From Parsifal to the PlayStation: Wagner and Video Game Music
Richard Wagner looms large in the history, practice, and criticism of ﬁlm music, a spectral presence evident in the frequency with which his name is invoked in scholarly and casual literature on the subject. The history of Wagnerian discussion of ﬁlm music is extensive, controversial, and varied;1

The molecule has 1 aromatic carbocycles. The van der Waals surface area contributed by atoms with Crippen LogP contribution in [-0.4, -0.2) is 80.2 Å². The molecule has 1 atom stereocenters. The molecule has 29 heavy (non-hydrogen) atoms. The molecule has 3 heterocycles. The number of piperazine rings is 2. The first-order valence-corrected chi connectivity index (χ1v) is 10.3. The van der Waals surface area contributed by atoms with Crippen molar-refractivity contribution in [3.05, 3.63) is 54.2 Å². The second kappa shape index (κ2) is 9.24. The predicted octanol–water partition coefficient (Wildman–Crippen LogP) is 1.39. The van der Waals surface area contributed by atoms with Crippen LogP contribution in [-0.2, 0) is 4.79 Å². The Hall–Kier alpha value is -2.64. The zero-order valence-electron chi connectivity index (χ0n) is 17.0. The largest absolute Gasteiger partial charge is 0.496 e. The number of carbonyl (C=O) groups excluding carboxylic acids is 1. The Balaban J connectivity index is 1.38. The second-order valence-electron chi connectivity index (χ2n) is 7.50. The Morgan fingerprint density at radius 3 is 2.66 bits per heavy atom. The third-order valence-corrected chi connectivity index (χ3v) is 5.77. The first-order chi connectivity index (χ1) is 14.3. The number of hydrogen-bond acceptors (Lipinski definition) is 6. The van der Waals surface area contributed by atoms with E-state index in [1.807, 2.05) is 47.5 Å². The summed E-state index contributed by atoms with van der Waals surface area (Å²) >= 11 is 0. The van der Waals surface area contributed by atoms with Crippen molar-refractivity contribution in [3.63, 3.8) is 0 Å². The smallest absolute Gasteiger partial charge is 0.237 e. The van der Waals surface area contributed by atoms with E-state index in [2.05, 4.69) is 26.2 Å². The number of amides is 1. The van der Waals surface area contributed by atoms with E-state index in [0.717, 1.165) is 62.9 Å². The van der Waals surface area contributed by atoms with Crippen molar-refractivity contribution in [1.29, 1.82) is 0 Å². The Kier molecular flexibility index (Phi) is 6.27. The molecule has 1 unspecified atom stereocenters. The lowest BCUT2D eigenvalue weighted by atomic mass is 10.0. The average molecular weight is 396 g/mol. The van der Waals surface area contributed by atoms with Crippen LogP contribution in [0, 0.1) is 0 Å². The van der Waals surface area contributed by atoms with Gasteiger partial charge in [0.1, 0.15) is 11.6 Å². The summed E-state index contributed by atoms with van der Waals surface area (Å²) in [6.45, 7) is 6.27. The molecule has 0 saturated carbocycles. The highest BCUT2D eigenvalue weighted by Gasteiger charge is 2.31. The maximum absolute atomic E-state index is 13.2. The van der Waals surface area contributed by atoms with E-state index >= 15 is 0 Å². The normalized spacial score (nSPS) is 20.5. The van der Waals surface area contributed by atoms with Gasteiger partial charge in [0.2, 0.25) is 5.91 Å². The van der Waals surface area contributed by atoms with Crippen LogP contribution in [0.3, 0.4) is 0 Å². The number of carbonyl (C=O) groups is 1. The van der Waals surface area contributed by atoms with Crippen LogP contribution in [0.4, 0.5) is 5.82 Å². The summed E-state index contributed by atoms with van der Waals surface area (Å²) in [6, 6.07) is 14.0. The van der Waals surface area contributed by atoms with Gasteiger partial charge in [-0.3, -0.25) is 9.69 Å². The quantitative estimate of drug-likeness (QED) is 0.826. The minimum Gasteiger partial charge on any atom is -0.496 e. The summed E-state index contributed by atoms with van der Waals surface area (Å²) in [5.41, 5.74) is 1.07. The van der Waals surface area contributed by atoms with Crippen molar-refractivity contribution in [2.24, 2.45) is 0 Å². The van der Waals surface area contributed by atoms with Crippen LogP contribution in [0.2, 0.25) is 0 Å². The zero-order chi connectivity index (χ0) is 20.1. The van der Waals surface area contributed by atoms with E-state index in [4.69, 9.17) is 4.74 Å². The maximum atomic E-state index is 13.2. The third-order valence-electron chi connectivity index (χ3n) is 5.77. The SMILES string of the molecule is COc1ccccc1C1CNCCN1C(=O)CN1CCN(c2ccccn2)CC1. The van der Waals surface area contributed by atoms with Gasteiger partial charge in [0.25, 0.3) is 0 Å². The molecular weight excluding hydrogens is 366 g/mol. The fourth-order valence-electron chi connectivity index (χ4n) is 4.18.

however, little attention has been paid to Wagner and video game music. This chapter considers how Wagnerian musical thought, and its surrounding discourse, can be used as a way of understanding aspects of video game music. I am not concerned speciﬁcally with the representation of opera in video games here; instead, I wish to use Wagner and Wagnerism as an investigative framework for exploring game music.2 I will address three main intersections between Wagner and game music: (1) games that are Wagnerian in musical content; (2) games that are Wagnerian in the way that the scores deploy musical material; and (3) games that show afﬁnity with Wagnerism in other aspects of musical aesthetics. In each of these topics, attention will not only be on the particular “case study” game texts under discussion, but how the analysis of such games might inform the understanding of game music more generally.